After that, nothing happened. No Axl Rose, no Artist Formerly Known As, no Dylan or Doors or any of the other legends of rock whose names had been bandied about as potential secret headliners. Just a hundred thousand exhausted, dehydrated people standing in a smouldering, rubbish-strewn field, staring at a blank screen and an empty stage. In what seemed like no time at all, the final remnants of the Peace Wall were broken off and fed into the bonfires, as was much of the main stage. A mob capsized the sound tower, while others attacked the merch and food stands, looting T-shirts and CDs and freely distributing drinks and pizza among the crowd. More fires were lit, trailers exploded, and the on-site MTV crew fled the scene, fearing for their lives.

On Monday morning, TV news crews arrived at Griffiss Air Base and interviewed some of the vendors and stallholders about what had happened the night before. ‘This is a war zone,’ said a thirty-eight- year-old man named Michael Sozek. ‘You didn’t get this with the old Woodstock crowd. This new rock and roll is all about a bunch of butt- heads.’ A younger man with a shaved head and a pierced eyebrow told of how he’d tried to fend off looters with a piece of broken pipe. ‘It really bothered me,’ he said, ‘because this is supposed to be about peace, and it was destruction for no reason.’ Festival promoter John Scher told the Washington Post that he was ‘bummed big time. I don’t know if we’ll ever know why these kids did this.’ But even those who blamed the kids felt that Scher was at least partly at fault. Sozek said he thought the promoter had been ‘too greedy’. Another vendor, Bill Hemsley, said he thought the violence was a case of ‘haves versus have nots. They were trapped in here. When they ran out of money, they took what they wanted.’ Tom Morgan, of the festival security consultancy Crowdsafe, had no doubt that Scher and the festival board were entirely to blame. ‘It’s the organiser’s responsibility to protect people,’ he insisted. ‘You cannot blame the victims for an environment they can’t control.’

In an article published in the New York Times, Rage Against the Machine’s Tom Morello took the media to task for what he described as ‘the frenzied demonisation of youth’ in the wake of Woodstock ’99, insisting that the real problems with the festival had nothing to do with young people and their angry music — which after all had not resulted in a bloodbath at Ozzfest or the Family Values tour — but with a badly organised event. But he went on to strike a more hopeful note, suggesting that the kids who rioted at Woodstock ’99 had simply got fed up with being exploited, and had effectively taken the festival over. This, as he pointed out, was far closer to the real ‘spirit of Woodstock’ than the popular cliché — which for most people simply meant ‘peace and love’ and kids sitting in the dirt with flowers in their hair. Many of the festival-goers interviewed in the early hours of Monday morning had seen the riot in similar terms. One girl said the violence was ‘a way of getting back at them. They took advantage of us.’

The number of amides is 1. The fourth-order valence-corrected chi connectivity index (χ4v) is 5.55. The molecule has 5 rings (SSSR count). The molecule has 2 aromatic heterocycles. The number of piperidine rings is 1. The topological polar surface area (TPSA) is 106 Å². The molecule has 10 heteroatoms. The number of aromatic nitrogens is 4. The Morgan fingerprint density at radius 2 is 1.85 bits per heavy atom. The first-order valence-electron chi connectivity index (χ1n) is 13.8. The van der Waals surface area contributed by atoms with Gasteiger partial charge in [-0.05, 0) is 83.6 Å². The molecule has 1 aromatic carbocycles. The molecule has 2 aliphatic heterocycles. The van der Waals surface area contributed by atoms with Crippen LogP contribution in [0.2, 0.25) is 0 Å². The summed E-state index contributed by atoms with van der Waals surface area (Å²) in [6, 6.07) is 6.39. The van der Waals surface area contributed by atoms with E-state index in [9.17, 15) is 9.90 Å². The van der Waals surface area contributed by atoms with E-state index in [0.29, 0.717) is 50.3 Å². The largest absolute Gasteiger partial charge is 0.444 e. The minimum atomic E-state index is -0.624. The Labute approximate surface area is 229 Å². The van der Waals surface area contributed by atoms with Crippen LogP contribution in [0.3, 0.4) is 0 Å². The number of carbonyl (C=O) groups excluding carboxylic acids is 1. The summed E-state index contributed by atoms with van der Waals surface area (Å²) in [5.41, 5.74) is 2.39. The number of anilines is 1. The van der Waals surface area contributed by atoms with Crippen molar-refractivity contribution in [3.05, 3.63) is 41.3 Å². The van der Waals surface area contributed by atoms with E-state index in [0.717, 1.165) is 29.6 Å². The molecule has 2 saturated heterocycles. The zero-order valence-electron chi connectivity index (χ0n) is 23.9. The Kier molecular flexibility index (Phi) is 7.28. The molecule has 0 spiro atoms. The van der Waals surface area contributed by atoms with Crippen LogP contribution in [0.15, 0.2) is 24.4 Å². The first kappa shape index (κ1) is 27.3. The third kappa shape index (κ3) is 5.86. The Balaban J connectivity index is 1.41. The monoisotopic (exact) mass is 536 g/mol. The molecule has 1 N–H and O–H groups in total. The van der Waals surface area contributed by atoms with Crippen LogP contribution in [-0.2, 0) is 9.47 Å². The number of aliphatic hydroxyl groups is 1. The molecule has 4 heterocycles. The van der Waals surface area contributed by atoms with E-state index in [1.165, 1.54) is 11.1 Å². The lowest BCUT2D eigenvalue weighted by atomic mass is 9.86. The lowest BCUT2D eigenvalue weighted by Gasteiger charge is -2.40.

It wasn’t hard to see why this idea would appeal to Morello — festival capitalism breeding the forces of its own destruction. But it seemed to some a little too hopeful; the violence at Woodstock spoke more of desperation than revolution. If there was a collective spirit at work, it was not so much that of Paris ’68 or Woodstock ’69 as the ‘Woodstock for the eighties’ envisaged by J. D. in Heathers — a final, self-destructive act as an ‘ultimate protest against a society that degrades us. Fuck you all!’ There was also, as Anthony Kiedis noted when he looked out into the crowd, something apocalyptic about it — as though the kids, having realised the end was coming, had simply decided that all bets were off and anything goes. In any case, it was hard to ascribe any lofty goals to the actions of people who had simply been pushed until they snapped. And yet this, as Morello knew, was how revolutions got started. Not with songwriters or intellectuals or ideologues, but with masses of angry, frustrated people burning trash and looting stores.

At Woodstock ’99, Perry Farrell — who had curated the festival’s Rave Hangar — witnessed the realisation of something he’d hoped to see at the very first Lollapalooza in 1991. At the end of that show, he’d stood on the edge of the stage and demanded a riot. Nothing had happened because, as he told David Fricke, the kids were ‘too happy with life’. They were being entertained, and the entertainment was good. They had rock and roll and beer and drugs and a ride home. What incentive could they possibly have to take up arms against their oppressors when they didn’t feel oppressed? The following year saw the beginnings of Lollapalooza’s commercial success and the end of its revolutionary goals. It was the year that Farrell taught corporations that there was a serious market for youth culture. ‘That’s the bad news,’ he said. Woodstock ’94 had been an ironic, second-hand experience for exactly this reason; the ‘us versus them’ feeling which had made the 1969 festival meaningful was gone, because there seemed to be no adversary, nothing to complain about. People paid to see good bands, the good bands appeared. Everybody had a good time, but left feeling as though nothing had really happened. Woodstock ’99 was different, because it was a bad festival. In 1991 and 1994, the kids had been too happy with life to cause trouble. In 1999, they were made just unhappy enough to want to tear the place apart.